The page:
Enix brewpub to bring beer, bowling and Spanish flavor to Homestead | Restaurant Reviews | Pittsburgh | Pittsburgh City Paper

Enix brewpub to bring beer, bowling and Spanish flavor to Homestead

“We chose Pittsburgh because there’s something about joining a city on the rise.”

Victor and David Rodriguez inside the bowling alley at Enix Brewing Company - CP PHOTO BY JOHN COLOMBO
CP photo by John Colombo
Victor and David Rodriguez inside the bowling alley at Enix Brewing Company

Beer, bowling and Spanish flavor are coming to Homestead this summer. 

Enix Brewing Company, born out of a Spanish craft beer company, is renovating an old hardware store into a restaurant, brewery, bowling alley, and outdoor music venue. 

“This is one of the [best] kept secrets in Homestead, most people don't know about it,” says Enix co-founder Victor Rodriguez. “It’s icing on the cake. Who has a brewery and a bowling alley?” 

Rodriguez says his excitement goes beyond the prospect of bowling with a freshly poured craft beer. He’s excited to add another venue to the revitalization of the 8th Avenue business district in Homestead, joining the likes of Voodoo Brewery and Honest John's restaurant. 

“The borough really wants things to happen here,” says Rodriguez. “They really want to get new businesses on 8th Avenue.” 

Victor is starting Enix with his brother David Rodriguez, and David’s wife Lavinia Oancea. Enix is named after the Spanish street where the Rodriguez brothers’ grandfather grew up. 

David and Oancea founded one of Spain’s first craft brewpubs, Mad Brewing, while living in Madrid. They decided to join Victor, who runs a development business that creates affordable housing projects in the region and bring their shared talents to Homestead. 

Oancea wants Enix to collaborate and communicate with other local businesses in the area. She says the goal is to source as much as they can locally, whether that's in beer, cuisine or in supporting local music acts at Enix’s small outdoor stage. 

“In Spain, we started one of the first brewpubs, then we partnered with other brewpubs and worked together,” says Oancea. “And we think that will be replicated here.” 

Spanish-style food pairing will also be part of Enix’s plan. The restaurant's cuisine style will be a mix of Mediterranean and Caribbean, since its chef, Sean Skerrette, hails from the U.S. Virgin Islands. Oancea says visitors should expect flatbreads, seafood, and dishes that are easy to share with friends. Oancea describes the mix as contemporary Spanish. It may be unique to Pittsburghers, but Oancea says it will be approachable, while still authentic.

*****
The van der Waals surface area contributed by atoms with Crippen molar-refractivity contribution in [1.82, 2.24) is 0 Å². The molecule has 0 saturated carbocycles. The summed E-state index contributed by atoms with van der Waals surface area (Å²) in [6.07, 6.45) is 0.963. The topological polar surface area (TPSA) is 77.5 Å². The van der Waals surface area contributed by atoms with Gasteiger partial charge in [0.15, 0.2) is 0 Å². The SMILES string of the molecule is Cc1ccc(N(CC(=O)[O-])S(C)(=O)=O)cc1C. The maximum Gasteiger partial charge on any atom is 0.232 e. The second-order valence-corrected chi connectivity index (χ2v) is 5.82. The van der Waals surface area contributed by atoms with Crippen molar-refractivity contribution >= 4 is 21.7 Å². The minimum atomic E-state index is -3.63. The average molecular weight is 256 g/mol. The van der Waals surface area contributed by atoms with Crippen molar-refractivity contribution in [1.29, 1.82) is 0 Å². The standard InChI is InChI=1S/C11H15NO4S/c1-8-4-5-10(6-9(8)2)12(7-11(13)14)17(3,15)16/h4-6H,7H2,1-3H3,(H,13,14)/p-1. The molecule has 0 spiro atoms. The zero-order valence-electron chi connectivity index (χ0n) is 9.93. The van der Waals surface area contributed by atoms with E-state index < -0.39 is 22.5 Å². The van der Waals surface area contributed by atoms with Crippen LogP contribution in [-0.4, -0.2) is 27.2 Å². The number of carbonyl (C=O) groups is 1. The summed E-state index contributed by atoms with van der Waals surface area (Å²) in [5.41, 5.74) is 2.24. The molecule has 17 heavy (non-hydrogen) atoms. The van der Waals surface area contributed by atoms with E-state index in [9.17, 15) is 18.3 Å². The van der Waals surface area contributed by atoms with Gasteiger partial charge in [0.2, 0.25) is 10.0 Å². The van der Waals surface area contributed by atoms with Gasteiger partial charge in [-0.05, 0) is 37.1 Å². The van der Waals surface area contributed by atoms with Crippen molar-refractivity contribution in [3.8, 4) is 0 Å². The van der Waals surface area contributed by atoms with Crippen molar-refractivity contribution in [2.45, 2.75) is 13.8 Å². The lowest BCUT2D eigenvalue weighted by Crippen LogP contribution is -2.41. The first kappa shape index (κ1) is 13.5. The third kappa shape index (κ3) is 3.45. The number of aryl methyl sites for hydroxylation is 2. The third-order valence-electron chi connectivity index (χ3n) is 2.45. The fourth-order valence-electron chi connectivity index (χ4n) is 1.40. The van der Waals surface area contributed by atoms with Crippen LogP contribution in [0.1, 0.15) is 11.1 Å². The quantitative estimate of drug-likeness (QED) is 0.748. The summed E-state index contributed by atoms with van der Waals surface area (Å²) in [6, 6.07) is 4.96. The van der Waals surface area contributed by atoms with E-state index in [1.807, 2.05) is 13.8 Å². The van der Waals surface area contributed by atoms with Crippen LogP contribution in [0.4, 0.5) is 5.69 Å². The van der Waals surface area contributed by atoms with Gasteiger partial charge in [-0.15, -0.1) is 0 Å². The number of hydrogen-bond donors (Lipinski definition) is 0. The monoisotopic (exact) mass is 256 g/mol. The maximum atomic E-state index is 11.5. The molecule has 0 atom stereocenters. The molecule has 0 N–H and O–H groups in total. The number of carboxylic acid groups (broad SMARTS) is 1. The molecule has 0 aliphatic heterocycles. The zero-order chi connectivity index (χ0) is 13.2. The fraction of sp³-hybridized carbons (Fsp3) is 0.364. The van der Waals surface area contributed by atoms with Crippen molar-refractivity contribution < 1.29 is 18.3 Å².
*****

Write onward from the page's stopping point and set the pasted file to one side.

She adds that most dishes will be created to pair perfectly with styles of beer. 

Enix is tentatively scheduled to open by the beginning of August, and a Kolsch-style lager and a red ale are already brewed and ready to drink. Oancea says a saison should also be ready for the opening, and eventually IPAs and quadruple Belgian ales will make it into the rotation.

And while Enix checks all the boxes for a new, hip establishment, Rodriguez says contributing to the development of the community is also part of the plan. 

“I don’t know many people who have opened this kind of place, who have also built more than 50 units of affordable housing,” says Rodriguez. 

He adds that the bowling league for Homestead old timers will still have access to the bowling alley Tuesday and Thursday. Rodriguez doesn’t expect bowling league participants to be too excited about some of Enix’s more exotic offerings, but he hopes they will drink some on-site brewed lagers. 

Oancea hopes Enix will eventually hold events to raise funds for local charities. She also wants to bring in community members from Homestead interested in learning how to brew beer and cook in a professional kitchen. Enix is considering starting apprenticeship programs. 

Victor is confident that Enix will continue to siphon more people from The Waterfront to Homestead’s old, but revitalizing business district. He believes there is a hunger for locally owned businesses, ones that differ from the chain establishments of The Waterfront.

“I think the culture has changed,” says Rodriguez. “People want to venture to places that aren’t chains.”

None of the gang involved at Enix is from Pittsburgh originally, though Victor has lived and worked in the area since the mid 2000s. With their international experience, they could have gone anywhere to start a brewpub. Oancea says that Pittsburgh, and more specifically Homestead, was the perfect fit though.

“We chose Pittsburgh because there’s something about joining a city on the rise,” says Oancea. 

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